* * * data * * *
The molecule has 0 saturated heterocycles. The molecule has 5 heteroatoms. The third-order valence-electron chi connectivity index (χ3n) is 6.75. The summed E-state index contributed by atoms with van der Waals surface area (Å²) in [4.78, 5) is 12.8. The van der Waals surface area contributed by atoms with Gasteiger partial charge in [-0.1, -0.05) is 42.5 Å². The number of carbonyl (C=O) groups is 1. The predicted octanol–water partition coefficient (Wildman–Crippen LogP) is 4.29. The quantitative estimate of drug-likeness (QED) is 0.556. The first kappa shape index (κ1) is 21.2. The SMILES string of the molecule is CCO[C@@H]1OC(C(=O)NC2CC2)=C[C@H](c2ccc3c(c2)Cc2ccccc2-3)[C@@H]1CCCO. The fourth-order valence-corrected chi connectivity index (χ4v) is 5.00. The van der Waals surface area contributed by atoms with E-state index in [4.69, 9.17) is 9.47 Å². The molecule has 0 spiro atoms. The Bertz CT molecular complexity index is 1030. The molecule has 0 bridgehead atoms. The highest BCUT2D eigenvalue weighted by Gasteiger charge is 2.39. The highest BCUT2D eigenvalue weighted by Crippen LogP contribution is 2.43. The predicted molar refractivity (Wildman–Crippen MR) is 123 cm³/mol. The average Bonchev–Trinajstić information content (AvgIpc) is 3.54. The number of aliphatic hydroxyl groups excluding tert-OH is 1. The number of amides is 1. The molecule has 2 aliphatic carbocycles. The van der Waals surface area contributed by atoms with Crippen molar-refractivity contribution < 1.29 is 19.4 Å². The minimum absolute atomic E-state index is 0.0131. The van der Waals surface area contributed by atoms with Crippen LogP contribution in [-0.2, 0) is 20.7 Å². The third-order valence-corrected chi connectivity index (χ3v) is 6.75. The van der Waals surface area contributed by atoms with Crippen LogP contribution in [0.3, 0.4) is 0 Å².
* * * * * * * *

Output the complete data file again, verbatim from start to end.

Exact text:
The molecule has 0 saturated heterocycles. The molecule has 5 heteroatoms. The third-order valence-electron chi connectivity index (χ3n) is 6.75. The summed E-state index contributed by atoms with van der Waals surface area (Å²) in [4.78, 5) is 12.8. The van der Waals surface area contributed by atoms with Gasteiger partial charge in [-0.1, -0.05) is 42.5 Å². The number of carbonyl (C=O) groups is 1. The predicted octanol–water partition coefficient (Wildman–Crippen LogP) is 4.29. The quantitative estimate of drug-likeness (QED) is 0.556. The first kappa shape index (κ1) is 21.2. The SMILES string of the molecule is CCO[C@@H]1OC(C(=O)NC2CC2)=C[C@H](c2ccc3c(c2)Cc2ccccc2-3)[C@@H]1CCCO. The fourth-order valence-corrected chi connectivity index (χ4v) is 5.00. The van der Waals surface area contributed by atoms with E-state index in [4.69, 9.17) is 9.47 Å². The molecule has 0 spiro atoms. The Bertz CT molecular complexity index is 1030. The molecule has 0 bridgehead atoms. The highest BCUT2D eigenvalue weighted by Gasteiger charge is 2.39. The highest BCUT2D eigenvalue weighted by Crippen LogP contribution is 2.43. The predicted molar refractivity (Wildman–Crippen MR) is 123 cm³/mol. The average Bonchev–Trinajstić information content (AvgIpc) is 3.54. The number of aliphatic hydroxyl groups excluding tert-OH is 1. The number of amides is 1. The molecule has 2 aliphatic carbocycles. The van der Waals surface area contributed by atoms with Crippen molar-refractivity contribution < 1.29 is 19.4 Å². The minimum absolute atomic E-state index is 0.0131. The van der Waals surface area contributed by atoms with Crippen LogP contribution in [-0.2, 0) is 20.7 Å². The third-order valence-corrected chi connectivity index (χ3v) is 6.75. The van der Waals surface area contributed by atoms with Crippen LogP contribution in [0.3, 0.4) is 0 Å².